The Secure Voice Network

By mid-1967 still another communications improvement was being made in Southeast Asia by the Army and the 1st Signal Brigade. The recently developed and highly sophisticated Automatic Secure Voice Communications System was being installed in the Defense Communications System to serve not only Vietnam and Thailand, but also the armed services throughout the world. This system, a vital military requirement, took a considerable amount of time and effort to develop, for the feat involved more than the scrambling of voice impulses prior to transmission, a technique used to a limited degree during World War II. It was necessary to develop compact equipment that could be widely used, either in a spacious military office or in the dusty hot tent of a combat commander in a war zone.

A less sophisticated predecessor to this secure voice system, the "Talk Quick" system developed by the Navy, had been used in Vietnam since late 1965. Automatic Secure Voice System implementation, to replace "Talk Quick," had been planned in several phases. Phase I provided for 200 secure voice subscribers in Vietnam. On 17 July 1967 the first element of the Vietnam portion of the Automatic Secure Voice System became operational - an automatic dial exchange serving fifty secure voice subscribers in Saigon. Installation of the remaining 150 subscriber lines and attendant small manual switching centers serving all of Vietnam was planned for early 1968. This sophisticated equipment, although it satisfied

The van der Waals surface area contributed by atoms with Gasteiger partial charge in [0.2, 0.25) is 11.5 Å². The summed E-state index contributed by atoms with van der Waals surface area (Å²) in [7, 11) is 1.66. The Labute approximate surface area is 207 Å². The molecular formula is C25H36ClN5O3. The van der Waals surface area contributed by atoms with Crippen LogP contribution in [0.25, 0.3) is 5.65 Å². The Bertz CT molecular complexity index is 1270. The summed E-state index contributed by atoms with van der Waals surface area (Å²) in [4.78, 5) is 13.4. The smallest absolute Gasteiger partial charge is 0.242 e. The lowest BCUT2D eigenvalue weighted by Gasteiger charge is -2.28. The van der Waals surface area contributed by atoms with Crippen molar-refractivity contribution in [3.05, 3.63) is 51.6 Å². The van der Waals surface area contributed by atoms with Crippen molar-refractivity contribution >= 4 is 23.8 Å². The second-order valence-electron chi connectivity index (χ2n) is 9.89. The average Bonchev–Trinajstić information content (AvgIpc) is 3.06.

Photograph: Transmitting Data Cards At Non-Automatic Data Relay Center


operational needs, required much patience and training to use and maintain.